Sorata

Sorata

Absolutely stunning. My only wish is that I had been able to see it in winter. It is just like those picturesque mountain villages of Colorado, skiers in plenty. It was only missing the snow. The village is perched on a hillside in a valley beneath towering, snow capped peaks of Illampu and Ancohuma. The views of the valley are awe-inspiring. Everything is green and lush and beautiful. As the village is on the side of a mountain, every window presents a million dollar view, regardless of your location. Our hostel, El Mirador, went an extra step to provide a patio built out overlooking the valley below. Our first night was at Reggae House, which had a grungy hippy vibe and was really cheap. It would have served fine if the beds had not been horribly uncomfortable and the rooms serving as a warm refuge for bugs in the chilly nights. El Mirador was a huge step up in many ways with a mere $1 increase of price. Well worth the splurge. After traveling for seven months, you become tired of accepting the barest of accommodation just to save a dollar or two. It is nice to appease certain little conveniences.

Well, I went to this lovely little place with Nadya, my good friend whom I worked with at the Wild Rover in La Paz. We had a splendid time relaxing out of the grasps of the hostel. We took advantage of the break to have long nights of rest, time to read, and a kitchen to cook in. It was wonderful! And surprisingly, of the small crowd of tourists in Sorata, almost all were Spanish-speaking natives from Chile and Argentina. Except with each other, we mostly spoke Spanish, though Nadya did find a few people to speak French with. On the first day we were told that the heavy rains from the day we arrived caused blockage on the road to the cavern, thus we explored the village and went on a nice easy trek up the mountain behind town. This was a nice warm-up to physical activity and provided wonderful views. We also lounged in the warm sun which quickly pinked our skin and set us into siesta mood.

Due to this summer arrival, I was not able to trek up to the glacier lake. However, I did see La Gruta de San Pedro, a large cavern with an enclosed lagoon at the bottom. The best part was that we were able to pedalling-boat around the lake. Pretty cheesy, but everyone took the bait. It was quite pleasant to float about on the water staring up at the different wall formations. The water was a crystal blue, evident even in the dim lighting. It was not an incredibly large cave, but after the trek there along the road, it is a nice rest before heading the 12 km back to town. On the way back, both quite exhausted of the long day and sun baring down on us once again, we were able to grab a short ride on the most grueling up down part of the route. It was a splendid adventure on the back of a truck loaded with red clay bricks. Both of our bums were coated in a fine red powder at the end of the ride. The valley scenery along the path to La Gruta was also a wonderland for my geologic mind to play with. Uplifted mountains, metamorphism, river induced interlocking spurs with occasional glacially-affected truncated spurs, erosion of erosional layers. It was wonderful. After an innocent inquiry, Nadya even received a brief lesson on evaporate layers.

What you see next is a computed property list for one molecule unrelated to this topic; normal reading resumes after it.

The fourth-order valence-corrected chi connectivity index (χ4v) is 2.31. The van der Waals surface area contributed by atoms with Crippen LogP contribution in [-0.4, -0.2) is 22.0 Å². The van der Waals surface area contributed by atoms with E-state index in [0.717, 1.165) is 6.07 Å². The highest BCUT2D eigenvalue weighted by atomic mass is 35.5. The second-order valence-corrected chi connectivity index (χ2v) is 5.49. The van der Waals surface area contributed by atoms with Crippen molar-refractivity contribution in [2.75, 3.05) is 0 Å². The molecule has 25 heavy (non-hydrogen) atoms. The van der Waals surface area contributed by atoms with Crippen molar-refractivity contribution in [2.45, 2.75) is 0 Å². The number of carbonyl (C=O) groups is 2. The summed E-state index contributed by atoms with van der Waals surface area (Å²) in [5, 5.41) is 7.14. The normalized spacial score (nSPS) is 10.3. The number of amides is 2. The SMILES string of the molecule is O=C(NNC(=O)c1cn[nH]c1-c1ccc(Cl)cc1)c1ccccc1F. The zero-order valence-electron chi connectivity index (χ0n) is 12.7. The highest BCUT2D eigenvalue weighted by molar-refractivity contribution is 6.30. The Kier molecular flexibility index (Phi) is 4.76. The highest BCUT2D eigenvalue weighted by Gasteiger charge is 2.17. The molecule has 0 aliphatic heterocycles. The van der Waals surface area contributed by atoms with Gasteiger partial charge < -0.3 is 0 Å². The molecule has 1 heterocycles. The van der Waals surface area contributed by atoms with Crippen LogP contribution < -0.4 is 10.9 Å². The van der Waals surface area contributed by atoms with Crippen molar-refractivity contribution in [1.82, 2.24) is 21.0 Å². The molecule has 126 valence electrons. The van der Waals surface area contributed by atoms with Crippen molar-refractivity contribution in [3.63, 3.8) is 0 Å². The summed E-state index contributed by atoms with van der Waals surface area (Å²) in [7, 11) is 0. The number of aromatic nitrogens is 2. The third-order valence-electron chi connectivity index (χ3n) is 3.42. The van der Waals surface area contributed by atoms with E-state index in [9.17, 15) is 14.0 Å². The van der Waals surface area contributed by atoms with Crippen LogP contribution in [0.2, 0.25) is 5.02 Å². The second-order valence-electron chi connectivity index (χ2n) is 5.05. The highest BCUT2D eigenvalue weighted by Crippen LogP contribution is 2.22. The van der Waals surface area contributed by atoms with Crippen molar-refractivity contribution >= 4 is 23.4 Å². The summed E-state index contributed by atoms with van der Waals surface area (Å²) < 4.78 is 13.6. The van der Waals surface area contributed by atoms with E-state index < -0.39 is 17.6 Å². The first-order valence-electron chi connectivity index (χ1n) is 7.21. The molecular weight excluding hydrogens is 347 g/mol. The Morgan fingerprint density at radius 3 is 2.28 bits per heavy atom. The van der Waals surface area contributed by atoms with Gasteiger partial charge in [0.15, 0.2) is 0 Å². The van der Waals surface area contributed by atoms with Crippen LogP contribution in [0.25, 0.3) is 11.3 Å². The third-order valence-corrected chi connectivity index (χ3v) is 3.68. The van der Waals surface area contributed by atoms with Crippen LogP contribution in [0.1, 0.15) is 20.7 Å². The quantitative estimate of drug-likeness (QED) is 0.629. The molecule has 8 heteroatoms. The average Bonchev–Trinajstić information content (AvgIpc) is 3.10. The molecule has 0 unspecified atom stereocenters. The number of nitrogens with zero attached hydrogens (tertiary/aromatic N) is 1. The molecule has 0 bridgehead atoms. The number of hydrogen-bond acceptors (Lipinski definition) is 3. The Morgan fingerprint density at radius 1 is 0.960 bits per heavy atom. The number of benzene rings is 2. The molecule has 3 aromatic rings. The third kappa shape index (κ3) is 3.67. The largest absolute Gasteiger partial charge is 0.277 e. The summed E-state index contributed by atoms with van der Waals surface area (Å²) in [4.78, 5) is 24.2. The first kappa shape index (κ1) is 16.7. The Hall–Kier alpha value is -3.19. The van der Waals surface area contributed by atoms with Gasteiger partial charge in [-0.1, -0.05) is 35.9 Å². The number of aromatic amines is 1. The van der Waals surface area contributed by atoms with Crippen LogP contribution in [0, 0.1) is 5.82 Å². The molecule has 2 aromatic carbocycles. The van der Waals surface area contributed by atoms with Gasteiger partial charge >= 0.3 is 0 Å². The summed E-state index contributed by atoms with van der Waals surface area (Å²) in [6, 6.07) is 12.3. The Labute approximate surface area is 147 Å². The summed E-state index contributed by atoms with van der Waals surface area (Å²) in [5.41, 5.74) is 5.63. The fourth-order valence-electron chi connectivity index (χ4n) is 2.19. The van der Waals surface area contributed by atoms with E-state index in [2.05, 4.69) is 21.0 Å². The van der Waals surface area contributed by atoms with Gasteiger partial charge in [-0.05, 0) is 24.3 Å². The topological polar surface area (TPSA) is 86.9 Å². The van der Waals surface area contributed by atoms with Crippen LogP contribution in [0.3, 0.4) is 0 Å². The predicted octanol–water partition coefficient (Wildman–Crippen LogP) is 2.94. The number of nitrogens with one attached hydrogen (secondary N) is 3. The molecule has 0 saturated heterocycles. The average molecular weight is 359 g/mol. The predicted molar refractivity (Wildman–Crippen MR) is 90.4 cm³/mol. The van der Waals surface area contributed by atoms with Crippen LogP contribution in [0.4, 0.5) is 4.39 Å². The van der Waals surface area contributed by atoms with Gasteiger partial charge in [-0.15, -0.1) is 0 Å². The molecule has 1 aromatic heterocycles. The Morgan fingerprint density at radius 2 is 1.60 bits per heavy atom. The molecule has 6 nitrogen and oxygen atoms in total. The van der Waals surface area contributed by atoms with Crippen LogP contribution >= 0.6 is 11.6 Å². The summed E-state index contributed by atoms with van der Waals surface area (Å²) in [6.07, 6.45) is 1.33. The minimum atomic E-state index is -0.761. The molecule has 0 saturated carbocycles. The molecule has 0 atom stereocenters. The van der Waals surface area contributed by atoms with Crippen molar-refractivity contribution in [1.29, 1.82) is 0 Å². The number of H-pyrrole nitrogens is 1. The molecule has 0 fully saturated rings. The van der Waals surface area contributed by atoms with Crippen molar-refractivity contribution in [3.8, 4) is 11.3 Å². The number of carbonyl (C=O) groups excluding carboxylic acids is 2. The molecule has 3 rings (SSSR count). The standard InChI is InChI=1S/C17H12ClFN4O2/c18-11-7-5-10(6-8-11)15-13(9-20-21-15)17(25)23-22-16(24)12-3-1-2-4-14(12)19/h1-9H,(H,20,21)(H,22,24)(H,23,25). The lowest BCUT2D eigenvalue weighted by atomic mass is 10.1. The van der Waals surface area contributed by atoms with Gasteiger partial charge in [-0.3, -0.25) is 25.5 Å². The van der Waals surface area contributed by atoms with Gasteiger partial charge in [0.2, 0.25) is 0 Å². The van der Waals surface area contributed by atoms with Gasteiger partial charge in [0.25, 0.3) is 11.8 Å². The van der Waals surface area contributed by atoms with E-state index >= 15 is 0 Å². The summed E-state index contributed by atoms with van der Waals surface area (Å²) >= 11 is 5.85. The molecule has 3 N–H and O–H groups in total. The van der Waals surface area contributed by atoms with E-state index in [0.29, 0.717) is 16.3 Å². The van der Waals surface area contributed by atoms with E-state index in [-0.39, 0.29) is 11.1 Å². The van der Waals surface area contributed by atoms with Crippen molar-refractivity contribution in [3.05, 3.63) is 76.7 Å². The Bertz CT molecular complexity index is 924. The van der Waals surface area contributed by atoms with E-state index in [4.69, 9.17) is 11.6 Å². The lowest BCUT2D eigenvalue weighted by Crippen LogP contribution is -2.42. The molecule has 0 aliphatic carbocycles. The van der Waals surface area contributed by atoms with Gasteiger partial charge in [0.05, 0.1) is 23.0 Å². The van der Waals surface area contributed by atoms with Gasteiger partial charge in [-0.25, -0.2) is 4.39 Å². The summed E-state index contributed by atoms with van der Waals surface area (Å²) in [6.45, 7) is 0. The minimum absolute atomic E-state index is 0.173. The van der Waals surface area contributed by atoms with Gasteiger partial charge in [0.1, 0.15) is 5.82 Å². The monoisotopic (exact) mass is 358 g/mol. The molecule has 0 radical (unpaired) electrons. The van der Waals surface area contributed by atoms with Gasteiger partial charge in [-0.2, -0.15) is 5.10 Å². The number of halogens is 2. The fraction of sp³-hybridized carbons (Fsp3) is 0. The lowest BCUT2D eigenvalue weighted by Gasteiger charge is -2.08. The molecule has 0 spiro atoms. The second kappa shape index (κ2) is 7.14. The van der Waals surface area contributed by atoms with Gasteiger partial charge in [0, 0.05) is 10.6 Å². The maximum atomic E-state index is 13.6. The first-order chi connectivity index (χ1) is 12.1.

On our final evening together, as I am heading south and she is staying in La Paz to return home soon, we cooked a fabulous dish of egg fettuccine pasta, onions, garlic, tomato, broccoli, and bell pepper, topped with a spicy pepper seasoning. We enjoyed our meal with Argentinian wine, Oreo´s for dessert, and hours of conversation. I am extremely delighted that I will soon be in the wine countries of Chile and Argentina! The next morning we went our separate ways, Nadya to Copacabana in Peru to renew her passport and I to Sucre. A road blockade put me overnight in La Paz, once again, but transportation is back and running and I will leave tonight. So so soon I will be beach side in Chile. First, however, I will make a couple last stops in the cooler Bolivian highlands.


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